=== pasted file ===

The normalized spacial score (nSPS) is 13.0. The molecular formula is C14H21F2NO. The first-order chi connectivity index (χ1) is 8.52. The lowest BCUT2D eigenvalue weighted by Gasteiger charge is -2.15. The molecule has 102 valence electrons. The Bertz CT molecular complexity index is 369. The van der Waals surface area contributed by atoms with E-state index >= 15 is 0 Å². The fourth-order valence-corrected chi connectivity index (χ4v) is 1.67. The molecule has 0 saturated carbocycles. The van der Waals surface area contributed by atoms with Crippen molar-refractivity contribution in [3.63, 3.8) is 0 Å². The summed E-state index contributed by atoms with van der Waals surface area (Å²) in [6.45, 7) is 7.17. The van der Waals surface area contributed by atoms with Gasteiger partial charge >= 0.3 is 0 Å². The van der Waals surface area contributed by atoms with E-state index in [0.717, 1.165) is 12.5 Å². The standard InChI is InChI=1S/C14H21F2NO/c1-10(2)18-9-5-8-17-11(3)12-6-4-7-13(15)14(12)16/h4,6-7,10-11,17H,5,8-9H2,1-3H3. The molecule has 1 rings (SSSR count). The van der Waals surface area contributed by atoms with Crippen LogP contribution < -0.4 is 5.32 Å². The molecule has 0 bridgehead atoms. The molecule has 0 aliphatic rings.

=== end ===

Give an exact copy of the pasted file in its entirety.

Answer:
The normalized spacial score (nSPS) is 13.0. The molecular formula is C14H21F2NO. The first-order chi connectivity index (χ1) is 8.52. The lowest BCUT2D eigenvalue weighted by Gasteiger charge is -2.15. The molecule has 102 valence electrons. The Bertz CT molecular complexity index is 369. The van der Waals surface area contributed by atoms with E-state index >= 15 is 0 Å². The fourth-order valence-corrected chi connectivity index (χ4v) is 1.67. The molecule has 0 saturated carbocycles. The van der Waals surface area contributed by atoms with Crippen molar-refractivity contribution in [3.63, 3.8) is 0 Å². The summed E-state index contributed by atoms with van der Waals surface area (Å²) in [6.45, 7) is 7.17. The van der Waals surface area contributed by atoms with Gasteiger partial charge >= 0.3 is 0 Å². The van der Waals surface area contributed by atoms with E-state index in [0.717, 1.165) is 12.5 Å². The standard InChI is InChI=1S/C14H21F2NO/c1-10(2)18-9-5-8-17-11(3)12-6-4-7-13(15)14(12)16/h4,6-7,10-11,17H,5,8-9H2,1-3H3. The molecule has 1 rings (SSSR count). The van der Waals surface area contributed by atoms with Crippen LogP contribution < -0.4 is 5.32 Å². The molecule has 0 bridgehead atoms. The molecule has 0 aliphatic rings.